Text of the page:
Gary Taylor, John Jowett, Terri Bourus, and Gabriel Egan (eds), The New Oxford Shakespeare: Modern Critical Edition
Ian McKellen's More is a strikingly interesting performance. Sometimes you think he's not much more than an affable curate just down from Oxford; sometimes the gangling do-gooder seems to lack, now maturity, now fire. But the interpretation is deliberate and intelligent. The accent is on qualities more essential to goodness, humility, simplicity, and kindliness.
Benedict Nightingale, 1964
In the insurrection episode [Addition IIc], More quite literally stands between the rebels and the forces of law and order. Throughout the play, he occupies borderline positions. He conjoins two personal qualities that the play sets in opposition, 'wit' and 'wisdom'. As Chancellor, his absorption into the political and intellectual ruling elite never seems complete or permanent … [More is] a token of pure intermediation.
John Jowett, 2011
The best explanation for Shakespeare writing those three pages is that something about one episode in Sir Thomas More was particularly appealing or appropriate for him to write … What interested Shakespeare was Thomas More. From Richard III to The Tempest, Shakespeare wrote a succession of exceptionally long, exceptionally dominant roles for male protagonists … More's dominance is nowhere more evident than in the three pages Shakespeare wrote. Like many of Shakespeare's most famous roles, More in this scene enacts, embodies, the political, imaginative and charismatic power of male eloquence.
Gary Taylor, 2014
Taken by itself [Hand D] handles beautifully the rhetoric of persuasion and it is a masterly treatment of a crowd scene. The trouble with it is that it does not belong: this is a completely different crowd from that which appeared in scenes i and iv or were to appear again—as people facing the gallows with dignity and even humour—in scene vii. The rioters presented by Hand D could be easily fitted into the crowd scenes of … Julius Caesar or Coriolanus, but are at the opposite pole … from those so acutely and sensitively individualised by the original author [of More] …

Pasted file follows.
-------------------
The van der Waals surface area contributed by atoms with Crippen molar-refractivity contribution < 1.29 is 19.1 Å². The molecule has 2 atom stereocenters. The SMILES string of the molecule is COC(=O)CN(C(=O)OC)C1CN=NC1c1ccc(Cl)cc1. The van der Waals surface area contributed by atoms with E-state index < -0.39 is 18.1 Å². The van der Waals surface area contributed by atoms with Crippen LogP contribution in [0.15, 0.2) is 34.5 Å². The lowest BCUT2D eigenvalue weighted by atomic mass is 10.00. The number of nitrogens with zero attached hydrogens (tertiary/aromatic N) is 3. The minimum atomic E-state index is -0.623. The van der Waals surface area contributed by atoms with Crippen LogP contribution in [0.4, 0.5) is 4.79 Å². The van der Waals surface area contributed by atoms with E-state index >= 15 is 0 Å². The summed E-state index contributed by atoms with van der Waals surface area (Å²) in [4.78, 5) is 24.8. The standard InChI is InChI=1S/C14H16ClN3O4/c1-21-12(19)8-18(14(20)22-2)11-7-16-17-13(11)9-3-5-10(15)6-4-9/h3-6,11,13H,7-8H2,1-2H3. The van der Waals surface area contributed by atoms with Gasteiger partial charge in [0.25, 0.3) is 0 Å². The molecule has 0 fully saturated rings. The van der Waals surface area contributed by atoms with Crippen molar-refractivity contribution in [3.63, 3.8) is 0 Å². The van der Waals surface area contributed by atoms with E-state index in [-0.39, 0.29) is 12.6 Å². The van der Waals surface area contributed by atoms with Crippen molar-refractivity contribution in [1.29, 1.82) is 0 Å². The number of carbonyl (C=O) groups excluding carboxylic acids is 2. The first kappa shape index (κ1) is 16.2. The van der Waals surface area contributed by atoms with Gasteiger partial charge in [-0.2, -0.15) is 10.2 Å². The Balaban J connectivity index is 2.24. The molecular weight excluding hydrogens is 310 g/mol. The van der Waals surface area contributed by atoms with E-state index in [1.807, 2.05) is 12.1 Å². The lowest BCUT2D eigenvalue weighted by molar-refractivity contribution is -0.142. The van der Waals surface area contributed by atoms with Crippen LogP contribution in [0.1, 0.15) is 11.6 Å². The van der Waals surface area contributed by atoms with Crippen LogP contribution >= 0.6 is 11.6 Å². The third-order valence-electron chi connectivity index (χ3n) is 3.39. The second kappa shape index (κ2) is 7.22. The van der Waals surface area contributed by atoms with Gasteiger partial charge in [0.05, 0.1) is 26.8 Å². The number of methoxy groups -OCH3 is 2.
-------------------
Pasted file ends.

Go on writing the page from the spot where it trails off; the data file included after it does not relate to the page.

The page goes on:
Giorgio Melchiori, 1989
[The attribution to Shakespeare] carries important implications: being his most moving plea in defense of foreigners, it has a bearing on our interpretations of Othello, Shylock and others … In short, whether or not the play was ever performed, the writing of the Three Pages was an act of considerable courage.
E. A. J. Honigmann, 2004
The play opens in [director] Robert Delamere's vigorous production with a young woman being dragged across the stage and then an insurrection. Thomas More (Nigel Cooke) steps forward to quell the riot and immediately imposes his presence on the world of the play. … The RSC production allowed us to interpret the play as a subtle piece of Catholic hagiography … It also renews speculation about Shakespeare's own Catholic sympathies.
Neil Forsyth, 2006, reviewing the 2005 RSC production
The jointly authored vision of the play is geared towards enacting a debate between the arguments of the Londoners and the immigrant. The 'Shakespeare portion' deals with only one side of this equation where Londoners are positioned as xenophobic, in need of instruction. Yet the structure and staging of this production were tailored to agree only with this portion … instead of imagining a Shakespeare who wrote in co-ordination with his contemporaries, a Shakespeare far superior to his fellow writers was imagined and the entire play was tailored to suit this assumption. It is ironic, then, that a production bent on teaching inclusion and sympathy should resist the encroachment of other hands and ideologies on 'the Shakespeare vision'; as if saying to them, in Doll Williamson's words, 'hands off proud strangers!'